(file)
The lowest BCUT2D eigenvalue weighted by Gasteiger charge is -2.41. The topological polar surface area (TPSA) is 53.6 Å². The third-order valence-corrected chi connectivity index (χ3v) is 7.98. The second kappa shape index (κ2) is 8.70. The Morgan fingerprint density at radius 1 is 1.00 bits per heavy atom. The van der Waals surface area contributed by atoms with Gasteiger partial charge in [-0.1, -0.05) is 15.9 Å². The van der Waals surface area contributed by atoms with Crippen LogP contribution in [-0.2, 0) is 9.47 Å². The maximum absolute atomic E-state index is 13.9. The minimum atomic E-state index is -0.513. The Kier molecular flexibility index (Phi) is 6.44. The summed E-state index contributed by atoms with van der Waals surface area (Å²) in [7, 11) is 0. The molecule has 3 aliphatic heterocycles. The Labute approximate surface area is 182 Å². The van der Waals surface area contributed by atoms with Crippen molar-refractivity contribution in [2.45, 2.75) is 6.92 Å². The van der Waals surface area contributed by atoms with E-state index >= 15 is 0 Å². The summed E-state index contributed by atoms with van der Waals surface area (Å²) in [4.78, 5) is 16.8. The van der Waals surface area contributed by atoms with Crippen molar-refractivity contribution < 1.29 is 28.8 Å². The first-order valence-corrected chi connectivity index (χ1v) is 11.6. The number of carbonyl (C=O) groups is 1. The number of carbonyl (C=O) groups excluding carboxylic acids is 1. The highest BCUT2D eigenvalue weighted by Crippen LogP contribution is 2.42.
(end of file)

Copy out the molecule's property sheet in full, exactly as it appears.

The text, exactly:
The lowest BCUT2D eigenvalue weighted by Gasteiger charge is -2.41. The topological polar surface area (TPSA) is 53.6 Å². The third-order valence-corrected chi connectivity index (χ3v) is 7.98. The second kappa shape index (κ2) is 8.70. The Morgan fingerprint density at radius 1 is 1.00 bits per heavy atom. The van der Waals surface area contributed by atoms with Gasteiger partial charge in [-0.1, -0.05) is 15.9 Å². The van der Waals surface area contributed by atoms with Crippen LogP contribution in [-0.2, 0) is 9.47 Å². The maximum absolute atomic E-state index is 13.9. The minimum atomic E-state index is -0.513. The Kier molecular flexibility index (Phi) is 6.44. The summed E-state index contributed by atoms with van der Waals surface area (Å²) in [7, 11) is 0. The molecule has 3 aliphatic heterocycles. The Labute approximate surface area is 182 Å². The van der Waals surface area contributed by atoms with Crippen molar-refractivity contribution in [2.45, 2.75) is 6.92 Å². The van der Waals surface area contributed by atoms with E-state index >= 15 is 0 Å². The summed E-state index contributed by atoms with van der Waals surface area (Å²) in [4.78, 5) is 16.8. The van der Waals surface area contributed by atoms with Crippen molar-refractivity contribution < 1.29 is 28.8 Å². The first-order valence-corrected chi connectivity index (χ1v) is 11.6. The number of carbonyl (C=O) groups is 1. The number of carbonyl (C=O) groups excluding carboxylic acids is 1. The highest BCUT2D eigenvalue weighted by Crippen LogP contribution is 2.42.